Rowing – the machine we love to hate. We know how this machine can rapidly boost our fitness and aerobic capacity but at the same time it can reveal our weaknesses both mentally and physically. In today’s post we speak about the benefits of rowing and give you some pointers on technique.
Firstly, rowing engages more muscle mass than your other typical cardio style workouts (e.g. running, swimming etc). It is ultimate full body workout activating your legs, glutes, shoulders, arms, back and abdominals. By activating so many major muscle groups at once, your heart rate most certainly increases making it an efficient cardiovascular and strength workout depending on the specific rowing workout. For example, you can use the rower as an endurance workout with a steady pace over a long time. Alternatively, you could go hard and fast increasing the difficulty of the workout exponentially. The resistance increases the harder you pull, allowing you to build strength and endurance. Lastly, using the rower allows you to perform a low impact workout which is great when you are overcoming an injury and takes your joints through a large range of motions.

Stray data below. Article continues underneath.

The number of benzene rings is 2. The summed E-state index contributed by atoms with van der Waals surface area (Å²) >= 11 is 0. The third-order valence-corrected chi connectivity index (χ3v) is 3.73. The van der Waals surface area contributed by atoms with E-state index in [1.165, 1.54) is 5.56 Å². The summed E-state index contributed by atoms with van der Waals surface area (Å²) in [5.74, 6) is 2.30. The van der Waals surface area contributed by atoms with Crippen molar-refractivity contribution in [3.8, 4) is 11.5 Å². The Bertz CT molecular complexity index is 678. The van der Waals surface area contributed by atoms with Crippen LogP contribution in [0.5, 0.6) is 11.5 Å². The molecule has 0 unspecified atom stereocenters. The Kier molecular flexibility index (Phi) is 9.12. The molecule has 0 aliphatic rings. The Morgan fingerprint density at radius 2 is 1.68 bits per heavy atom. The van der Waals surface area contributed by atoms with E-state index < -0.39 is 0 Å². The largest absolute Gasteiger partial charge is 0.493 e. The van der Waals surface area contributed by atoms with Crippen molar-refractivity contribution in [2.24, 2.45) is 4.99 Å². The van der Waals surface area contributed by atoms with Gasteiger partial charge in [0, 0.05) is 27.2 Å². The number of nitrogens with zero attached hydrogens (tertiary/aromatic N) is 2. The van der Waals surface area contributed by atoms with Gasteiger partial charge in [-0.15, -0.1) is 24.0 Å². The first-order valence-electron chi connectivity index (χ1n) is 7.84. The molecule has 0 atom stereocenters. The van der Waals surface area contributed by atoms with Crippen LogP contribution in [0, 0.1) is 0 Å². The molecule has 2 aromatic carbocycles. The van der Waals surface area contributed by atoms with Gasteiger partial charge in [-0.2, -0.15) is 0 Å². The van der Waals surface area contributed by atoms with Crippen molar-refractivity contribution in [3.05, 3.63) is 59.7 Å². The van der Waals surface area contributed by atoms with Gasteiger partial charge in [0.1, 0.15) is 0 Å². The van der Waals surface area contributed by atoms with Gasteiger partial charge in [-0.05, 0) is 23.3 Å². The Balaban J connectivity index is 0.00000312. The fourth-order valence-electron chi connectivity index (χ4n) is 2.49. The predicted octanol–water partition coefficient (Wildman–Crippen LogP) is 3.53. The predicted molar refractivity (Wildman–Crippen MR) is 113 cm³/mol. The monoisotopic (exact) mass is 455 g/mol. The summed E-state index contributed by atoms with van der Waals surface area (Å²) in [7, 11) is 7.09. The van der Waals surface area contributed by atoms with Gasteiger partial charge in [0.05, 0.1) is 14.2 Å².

Now that we’ve addressed the benefits of rowing here are some tips on technique:
- Foot placement – strap your feet in, across the ball of your foot and just tight enough so that your feet don’t move too much while allowing a slight slide in your workout.
- Starting position – sit with a strong, stiff back, leaning slightly forward (just past neutral) with your arms extended in front of you. Your knees should be bent at this point.
- Drive – from your starting position, drive your strokes by pushing through your midfoot / heel. This will extend your knee from bent while keeping your back in the same position as point 2. As your knees extend, you need to open your hips while moving your arms back towards your torso. An important note here is that this isn’t a pulling motion but rather pushing through your legs and feet.
- Pulling – Once your legs are fully extended your arms get involved. Now is the time to pull the handle of the rower towards your chest (midpoint of your chest/ bottom sternum region). Your elbows should be tucked in next to your body and not widespread.
- End position – at this point you should be leaning slightly backwards, with your legs fully extended, arms pulled in, elbows close to your body and handle close to the bottom of your sternum. From there you will perform the above movements in reverse to return to your starting position and repeat.
So next time you see rowing on the chalk board, don’t panic and use this time to focus on technique knowing that you’ll reap a host of fitness benefits for doing so.
Yours in Fitness,